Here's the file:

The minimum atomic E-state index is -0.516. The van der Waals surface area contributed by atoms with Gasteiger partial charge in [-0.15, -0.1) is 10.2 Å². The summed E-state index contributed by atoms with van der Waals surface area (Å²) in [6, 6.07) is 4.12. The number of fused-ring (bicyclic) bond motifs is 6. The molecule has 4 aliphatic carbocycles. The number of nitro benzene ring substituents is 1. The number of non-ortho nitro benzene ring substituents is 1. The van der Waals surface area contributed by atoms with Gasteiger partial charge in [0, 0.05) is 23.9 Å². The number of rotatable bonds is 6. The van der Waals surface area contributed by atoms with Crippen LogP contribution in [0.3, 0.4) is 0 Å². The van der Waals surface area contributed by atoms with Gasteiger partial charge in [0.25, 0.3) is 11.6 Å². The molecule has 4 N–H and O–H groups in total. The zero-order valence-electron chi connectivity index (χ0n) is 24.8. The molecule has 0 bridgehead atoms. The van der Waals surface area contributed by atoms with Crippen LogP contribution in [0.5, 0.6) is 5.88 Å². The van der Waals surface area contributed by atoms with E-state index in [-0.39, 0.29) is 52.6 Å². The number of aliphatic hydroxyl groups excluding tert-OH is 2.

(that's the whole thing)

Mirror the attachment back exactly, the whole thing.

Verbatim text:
The minimum atomic E-state index is -0.516. The van der Waals surface area contributed by atoms with Gasteiger partial charge in [-0.15, -0.1) is 10.2 Å². The summed E-state index contributed by atoms with van der Waals surface area (Å²) in [6, 6.07) is 4.12. The number of fused-ring (bicyclic) bond motifs is 6. The molecule has 4 aliphatic carbocycles. The number of nitro benzene ring substituents is 1. The number of non-ortho nitro benzene ring substituents is 1. The van der Waals surface area contributed by atoms with Gasteiger partial charge in [0, 0.05) is 23.9 Å². The number of rotatable bonds is 6. The van der Waals surface area contributed by atoms with Crippen LogP contribution in [0.3, 0.4) is 0 Å². The van der Waals surface area contributed by atoms with Gasteiger partial charge in [0.25, 0.3) is 11.6 Å². The molecule has 4 N–H and O–H groups in total. The zero-order valence-electron chi connectivity index (χ0n) is 24.8. The molecule has 0 bridgehead atoms. The van der Waals surface area contributed by atoms with Crippen LogP contribution in [0.5, 0.6) is 5.88 Å². The van der Waals surface area contributed by atoms with E-state index in [-0.39, 0.29) is 52.6 Å². The number of aliphatic hydroxyl groups excluding tert-OH is 2.